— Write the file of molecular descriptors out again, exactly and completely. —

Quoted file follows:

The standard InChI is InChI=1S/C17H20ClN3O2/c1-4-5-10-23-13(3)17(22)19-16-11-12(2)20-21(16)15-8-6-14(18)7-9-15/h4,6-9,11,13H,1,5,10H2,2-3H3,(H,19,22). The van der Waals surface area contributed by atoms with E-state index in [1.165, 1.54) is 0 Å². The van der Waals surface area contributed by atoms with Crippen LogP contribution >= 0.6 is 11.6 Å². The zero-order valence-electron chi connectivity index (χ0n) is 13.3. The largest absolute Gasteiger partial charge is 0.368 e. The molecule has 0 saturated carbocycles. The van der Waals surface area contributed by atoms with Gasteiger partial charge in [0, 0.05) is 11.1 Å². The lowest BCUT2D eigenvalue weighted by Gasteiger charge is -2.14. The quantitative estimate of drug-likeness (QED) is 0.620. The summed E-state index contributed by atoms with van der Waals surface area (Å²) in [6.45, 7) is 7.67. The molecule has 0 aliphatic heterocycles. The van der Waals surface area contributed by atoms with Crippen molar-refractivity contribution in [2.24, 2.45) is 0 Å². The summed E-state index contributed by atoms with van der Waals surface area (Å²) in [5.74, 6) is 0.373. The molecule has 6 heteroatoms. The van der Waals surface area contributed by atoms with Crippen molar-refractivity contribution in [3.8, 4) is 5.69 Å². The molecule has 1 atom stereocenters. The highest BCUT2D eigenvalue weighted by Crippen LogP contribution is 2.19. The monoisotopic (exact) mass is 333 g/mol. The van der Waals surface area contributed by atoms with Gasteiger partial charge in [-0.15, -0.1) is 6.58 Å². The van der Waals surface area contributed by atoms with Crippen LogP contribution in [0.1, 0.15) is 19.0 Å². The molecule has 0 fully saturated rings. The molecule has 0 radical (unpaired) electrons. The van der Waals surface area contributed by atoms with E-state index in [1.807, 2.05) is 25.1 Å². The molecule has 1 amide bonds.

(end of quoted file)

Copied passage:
The standard InChI is InChI=1S/C17H20ClN3O2/c1-4-5-10-23-13(3)17(22)19-16-11-12(2)20-21(16)15-8-6-14(18)7-9-15/h4,6-9,11,13H,1,5,10H2,2-3H3,(H,19,22). The van der Waals surface area contributed by atoms with E-state index in [1.165, 1.54) is 0 Å². The van der Waals surface area contributed by atoms with Crippen LogP contribution >= 0.6 is 11.6 Å². The zero-order valence-electron chi connectivity index (χ0n) is 13.3. The largest absolute Gasteiger partial charge is 0.368 e. The molecule has 0 saturated carbocycles. The van der Waals surface area contributed by atoms with Gasteiger partial charge in [0, 0.05) is 11.1 Å². The lowest BCUT2D eigenvalue weighted by Gasteiger charge is -2.14. The quantitative estimate of drug-likeness (QED) is 0.620. The summed E-state index contributed by atoms with van der Waals surface area (Å²) in [6.45, 7) is 7.67. The molecule has 0 aliphatic heterocycles. The van der Waals surface area contributed by atoms with Crippen molar-refractivity contribution in [2.24, 2.45) is 0 Å². The summed E-state index contributed by atoms with van der Waals surface area (Å²) in [5.74, 6) is 0.373. The molecule has 6 heteroatoms. The van der Waals surface area contributed by atoms with Crippen molar-refractivity contribution in [3.8, 4) is 5.69 Å². The molecule has 1 atom stereocenters. The highest BCUT2D eigenvalue weighted by Crippen LogP contribution is 2.19. The monoisotopic (exact) mass is 333 g/mol. The van der Waals surface area contributed by atoms with Gasteiger partial charge in [-0.15, -0.1) is 6.58 Å². The van der Waals surface area contributed by atoms with Crippen LogP contribution in [0.1, 0.15) is 19.0 Å². The molecule has 0 fully saturated rings. The molecule has 0 radical (unpaired) electrons. The van der Waals surface area contributed by atoms with E-state index in [1.807, 2.05) is 25.1 Å². The molecule has 1 amide bonds.